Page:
Information for students and graduates
The support of young scientists is an important goal at the Max Planck Campus Tübingen. Our internationally leading PhD programs aim to train the future generation of first-class scientists. The programs offer you the opportunity to work at the top of your field and are an excellent platform for a successful career in science.
Here at the Max Planck Campus Tübingen, we build on a wealth of experience when it comes to supervising and training doctoral students. We cooperate with the Eberhard Karls University of Tübingen, which officially awards the doctoral degree.
Our approximately 200 international doctoral students benefit from a dynamic, interdisciplinary environment as well as excellent scientific facilities. They all belong to one of our PhD programs at the International Max Planck Research Schools.
International Max Planck Research Schools (IMPRS) in Tübingen
International Max Planck Research School for Intelligent Systems (IMPRS-IS) brings together the MPI for Intelligent Systems with the University of Stuttgart and the University of Tübingen to form a highly visible and unique graduate school of internationally recognized faculty, working at the leading edge of the field. This program is a key element of Baden-Württemberg’s Cyber Valley initiative to accelerate basic research and commercial development in artificial intelligence.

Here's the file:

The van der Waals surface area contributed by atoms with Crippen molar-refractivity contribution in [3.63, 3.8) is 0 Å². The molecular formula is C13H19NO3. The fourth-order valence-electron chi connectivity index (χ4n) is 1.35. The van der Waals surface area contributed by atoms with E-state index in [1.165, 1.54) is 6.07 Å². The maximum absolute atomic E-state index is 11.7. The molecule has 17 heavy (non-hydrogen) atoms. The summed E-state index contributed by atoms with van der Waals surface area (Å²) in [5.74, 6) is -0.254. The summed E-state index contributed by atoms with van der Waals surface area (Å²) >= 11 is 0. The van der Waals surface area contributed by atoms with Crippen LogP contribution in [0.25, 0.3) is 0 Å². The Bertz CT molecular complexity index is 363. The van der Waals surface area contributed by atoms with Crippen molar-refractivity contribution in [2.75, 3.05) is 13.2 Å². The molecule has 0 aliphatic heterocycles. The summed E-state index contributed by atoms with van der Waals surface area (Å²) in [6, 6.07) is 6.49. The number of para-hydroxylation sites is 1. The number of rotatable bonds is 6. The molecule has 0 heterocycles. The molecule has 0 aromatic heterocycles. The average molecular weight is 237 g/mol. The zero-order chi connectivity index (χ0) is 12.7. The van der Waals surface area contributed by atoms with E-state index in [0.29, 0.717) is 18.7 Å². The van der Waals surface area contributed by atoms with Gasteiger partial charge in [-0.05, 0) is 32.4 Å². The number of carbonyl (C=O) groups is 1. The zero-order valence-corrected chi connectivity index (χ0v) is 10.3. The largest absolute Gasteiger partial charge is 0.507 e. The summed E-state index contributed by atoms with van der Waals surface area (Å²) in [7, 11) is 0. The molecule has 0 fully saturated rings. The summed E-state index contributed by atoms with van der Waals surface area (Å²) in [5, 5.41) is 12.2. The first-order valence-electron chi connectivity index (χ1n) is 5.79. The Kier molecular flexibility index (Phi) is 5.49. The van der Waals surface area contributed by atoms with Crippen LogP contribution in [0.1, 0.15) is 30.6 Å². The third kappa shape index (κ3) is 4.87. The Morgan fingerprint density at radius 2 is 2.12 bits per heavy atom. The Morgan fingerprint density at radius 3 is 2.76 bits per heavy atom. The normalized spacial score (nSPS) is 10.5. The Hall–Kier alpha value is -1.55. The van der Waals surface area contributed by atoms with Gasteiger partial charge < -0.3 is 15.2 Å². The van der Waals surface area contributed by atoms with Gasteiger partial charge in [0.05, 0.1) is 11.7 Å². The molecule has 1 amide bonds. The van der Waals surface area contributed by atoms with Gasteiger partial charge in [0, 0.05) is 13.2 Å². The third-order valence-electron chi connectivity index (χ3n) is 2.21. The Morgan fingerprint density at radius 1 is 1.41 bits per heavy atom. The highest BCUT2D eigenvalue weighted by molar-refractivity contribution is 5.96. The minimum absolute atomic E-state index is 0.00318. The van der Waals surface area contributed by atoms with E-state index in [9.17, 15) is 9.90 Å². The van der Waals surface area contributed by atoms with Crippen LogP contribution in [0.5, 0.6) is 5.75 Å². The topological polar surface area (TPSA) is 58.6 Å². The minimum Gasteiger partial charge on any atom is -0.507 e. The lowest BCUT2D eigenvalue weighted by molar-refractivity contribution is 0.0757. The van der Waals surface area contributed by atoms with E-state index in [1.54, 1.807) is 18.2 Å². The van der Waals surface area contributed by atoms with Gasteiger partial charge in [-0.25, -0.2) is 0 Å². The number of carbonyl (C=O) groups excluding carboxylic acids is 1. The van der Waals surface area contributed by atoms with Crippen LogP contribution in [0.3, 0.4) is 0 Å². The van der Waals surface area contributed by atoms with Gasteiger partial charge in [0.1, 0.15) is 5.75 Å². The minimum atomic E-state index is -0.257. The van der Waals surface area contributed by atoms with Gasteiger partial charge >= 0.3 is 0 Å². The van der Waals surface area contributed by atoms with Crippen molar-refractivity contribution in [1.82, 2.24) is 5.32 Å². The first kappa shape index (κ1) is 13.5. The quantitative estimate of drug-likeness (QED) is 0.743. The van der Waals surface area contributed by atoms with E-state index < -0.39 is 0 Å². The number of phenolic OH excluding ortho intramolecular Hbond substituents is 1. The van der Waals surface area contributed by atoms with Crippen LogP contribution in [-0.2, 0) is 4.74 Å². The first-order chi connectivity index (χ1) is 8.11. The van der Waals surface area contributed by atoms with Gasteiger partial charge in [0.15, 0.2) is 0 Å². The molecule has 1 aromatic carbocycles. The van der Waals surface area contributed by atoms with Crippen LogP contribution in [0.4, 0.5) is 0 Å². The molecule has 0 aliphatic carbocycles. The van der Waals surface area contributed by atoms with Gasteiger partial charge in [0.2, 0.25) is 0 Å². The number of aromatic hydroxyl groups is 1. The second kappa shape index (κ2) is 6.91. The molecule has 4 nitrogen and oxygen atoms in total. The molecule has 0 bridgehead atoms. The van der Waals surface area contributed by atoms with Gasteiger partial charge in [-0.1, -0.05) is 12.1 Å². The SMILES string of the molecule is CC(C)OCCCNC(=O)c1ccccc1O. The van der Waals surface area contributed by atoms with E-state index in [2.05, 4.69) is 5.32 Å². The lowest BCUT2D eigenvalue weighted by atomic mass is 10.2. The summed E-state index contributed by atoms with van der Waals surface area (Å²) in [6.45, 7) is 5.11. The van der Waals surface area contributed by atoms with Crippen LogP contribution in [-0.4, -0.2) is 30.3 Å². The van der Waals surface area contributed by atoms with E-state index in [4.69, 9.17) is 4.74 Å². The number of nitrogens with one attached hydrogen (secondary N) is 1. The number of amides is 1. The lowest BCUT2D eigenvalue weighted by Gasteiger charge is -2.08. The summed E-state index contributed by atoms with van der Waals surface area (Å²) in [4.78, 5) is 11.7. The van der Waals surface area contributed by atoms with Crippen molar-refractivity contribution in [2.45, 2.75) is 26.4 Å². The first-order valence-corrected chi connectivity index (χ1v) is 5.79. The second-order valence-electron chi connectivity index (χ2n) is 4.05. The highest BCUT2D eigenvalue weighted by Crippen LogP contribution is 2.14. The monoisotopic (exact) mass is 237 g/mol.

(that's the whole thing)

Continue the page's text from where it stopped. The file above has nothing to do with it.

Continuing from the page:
The ‘International Max Planck Research School (IMPRS) for The Mechanisms of Mental Function and Dysfunction’ (MMFD) provides state-of-the-art training and research under the guidance of leading neuroscientists, psychologists, psychiatrists and computational scientists in Tübingen. Excellent graduates with a BSc or MSc degree will enjoy an unparalleled opportunity to start their research career in neuroscience.
The International Max Planck Research School (IMPRS) “From Molecules to Organisms” provides the next generation of scientists with the knowledge and skills to study complex biological processes, which cannot be adequately understood within the limits of single disciplines, in the context of entire organisms.